Posted tagged ‘District of Columbia’

So, Where Are All the District’s Construction Cranes

March 20, 2013

At nearly every major speaking opportunity, like the Mayor’s recent State of the District address, the number of construction cranes is mentioned as an indicator of a vibrant, growing Washington. That got me wondering just where all these cranes are. So I reached out to the Office of the Deputy Mayor for Planning & Economic Development and learned the following.

Currently there are 50 active tower cranes in D.C. at 29 construction sites. While most sites only have one tower crane, a few have two or three cranes. The Blue Plains construction site, however, has twelve. I created the map below to graphically show tower crane distribution in D.C. Locations are approximate (based on address) and I’ve color coded the sites based on the number of cranes — yellow (1), green (2) and purple (3).

Depending on the rate of development, I plan to revisit this map in six to twelve months.


State of the District Address Scheduled for February 5th

January 29, 2013

SODAThe Mayor’s State of the District Address should be of interest to many. I know that the location may be difficult for some and, as the announcement states, seating will be on a first come basis, so I’m hopeful that anyone who can make it will report back to the community. The announcement from the Website is below:

Mayor Vincent C. Gray to Deliver 2013 State of the District Address on February 5

The Sixth & I Historic Synagogue Will Be the 2013 Venue for Annual Speech


Mayor Vincent C. Gray will deliver the 2013 State of the District Address, where he will report on the status of the city and his administration and outline his agenda and priorities for the coming year.


7 pm, Tuesday, February 5, 2013


Sixth & I Historic Synagogue, Sanctuary, 600 I Street NW


The Sixth and I Historic Synagogue is a cultural institution and community center that connects the District’s past, present and future and symbolizes the city’s multicultural nature. Originally built in 1908 as the home of Adas Israel, one of DC’s oldest Jewish congregations, the building was purchased by Turner Memorial African Methodist Episcopal Church in 1951. It served as Turner Memorial’s home for half a century before that congregation moved to a new facility. A group of civic leaders acquired and renovated the Sixth & I building, reopening it in 2004 as a non-denominational, non-membership-based synagogue that serves as a cultural and educational center for the entire DC community. Emblematic of the rebirth of the District’s downtown, the Sixth & I Historic Synagogue has become a center for the arts, entertainment and community engagement.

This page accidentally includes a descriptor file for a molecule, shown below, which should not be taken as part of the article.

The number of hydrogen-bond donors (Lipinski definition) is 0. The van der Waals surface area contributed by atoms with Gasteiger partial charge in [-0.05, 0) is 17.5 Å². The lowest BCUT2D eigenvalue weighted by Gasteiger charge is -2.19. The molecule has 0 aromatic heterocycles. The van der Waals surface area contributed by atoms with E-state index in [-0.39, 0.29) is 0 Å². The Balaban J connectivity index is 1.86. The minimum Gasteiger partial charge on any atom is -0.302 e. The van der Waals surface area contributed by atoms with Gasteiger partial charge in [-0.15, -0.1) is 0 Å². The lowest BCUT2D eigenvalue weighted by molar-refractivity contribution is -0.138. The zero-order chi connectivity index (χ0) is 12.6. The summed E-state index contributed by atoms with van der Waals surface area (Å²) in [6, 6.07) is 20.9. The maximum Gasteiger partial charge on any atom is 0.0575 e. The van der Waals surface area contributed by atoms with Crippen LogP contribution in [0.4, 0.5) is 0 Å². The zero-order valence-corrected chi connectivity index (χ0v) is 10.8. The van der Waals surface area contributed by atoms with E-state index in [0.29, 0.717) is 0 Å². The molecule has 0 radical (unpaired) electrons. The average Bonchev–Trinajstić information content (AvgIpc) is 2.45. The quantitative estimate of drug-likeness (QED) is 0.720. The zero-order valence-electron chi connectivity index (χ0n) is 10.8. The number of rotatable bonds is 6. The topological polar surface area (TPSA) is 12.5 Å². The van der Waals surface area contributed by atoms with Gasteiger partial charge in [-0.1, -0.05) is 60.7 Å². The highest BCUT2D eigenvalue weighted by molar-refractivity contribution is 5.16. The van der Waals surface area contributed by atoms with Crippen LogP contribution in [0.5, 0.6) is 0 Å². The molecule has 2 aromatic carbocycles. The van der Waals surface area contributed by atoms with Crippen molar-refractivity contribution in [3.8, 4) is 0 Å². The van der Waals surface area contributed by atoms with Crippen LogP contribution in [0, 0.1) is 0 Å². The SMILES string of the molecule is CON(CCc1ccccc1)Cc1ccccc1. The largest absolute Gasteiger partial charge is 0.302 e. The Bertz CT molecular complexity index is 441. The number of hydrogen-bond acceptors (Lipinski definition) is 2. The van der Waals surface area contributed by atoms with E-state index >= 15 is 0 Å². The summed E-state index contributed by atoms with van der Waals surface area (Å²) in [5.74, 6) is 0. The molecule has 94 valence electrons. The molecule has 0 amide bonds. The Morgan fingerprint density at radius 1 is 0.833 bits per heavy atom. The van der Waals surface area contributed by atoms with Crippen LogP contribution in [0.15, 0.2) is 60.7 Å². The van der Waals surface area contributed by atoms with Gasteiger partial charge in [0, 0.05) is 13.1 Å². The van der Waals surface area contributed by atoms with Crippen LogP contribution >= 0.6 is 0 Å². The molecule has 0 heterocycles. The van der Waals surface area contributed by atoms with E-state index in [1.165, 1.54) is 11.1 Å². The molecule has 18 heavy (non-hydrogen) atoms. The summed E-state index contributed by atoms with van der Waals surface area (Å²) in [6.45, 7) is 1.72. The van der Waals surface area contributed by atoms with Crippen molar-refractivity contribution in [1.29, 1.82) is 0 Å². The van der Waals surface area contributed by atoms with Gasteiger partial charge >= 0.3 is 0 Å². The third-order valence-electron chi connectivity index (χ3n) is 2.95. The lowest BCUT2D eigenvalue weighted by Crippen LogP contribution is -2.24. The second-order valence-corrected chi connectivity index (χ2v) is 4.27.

Hidden Washington: Tiber Creek

September 8, 2011

Tiber Creek (or Goose Creek) is not something many people talk about much any more, much less know about, despite its importance to the early development of Washington. When one does read about the Tiber, the area most frequently referenced is the downtown section that eventually became part of the canal and was finally entombed as an underground sewer beneath Constitution Avenue along the Mall.

In the early days of the city, the Tiber’s banks were covered with large trees and bushes. The creek also provided anglers with shad, herring, eels, pike, catfish, perch, and other fish as far upstream as Pennsylvania Avenue and Second Street, NW.

According to Garnett P. Williams in his study on Washington’s vanishing springs and waterways (1977), the Tiber was a “formidable stream that drained about half of the original District of Columbia area. The headwaters began as little rills about 3 1/2 miles north of the Capitol. Many such little branches originated along Rock Creek Church Road in the northern part of the present U.S. Soldiers Home; others began a bit southeastward from that area, for example, in the vicinity of Catholic University and at the approximate neighborhood of the present Rhode Island and Montana Avenues, NE.”

Just inside the Soldiers’ Home’s fence along Rock Creek Church Road, NW, one can still see the bricked channel of the Tiber’s headwaters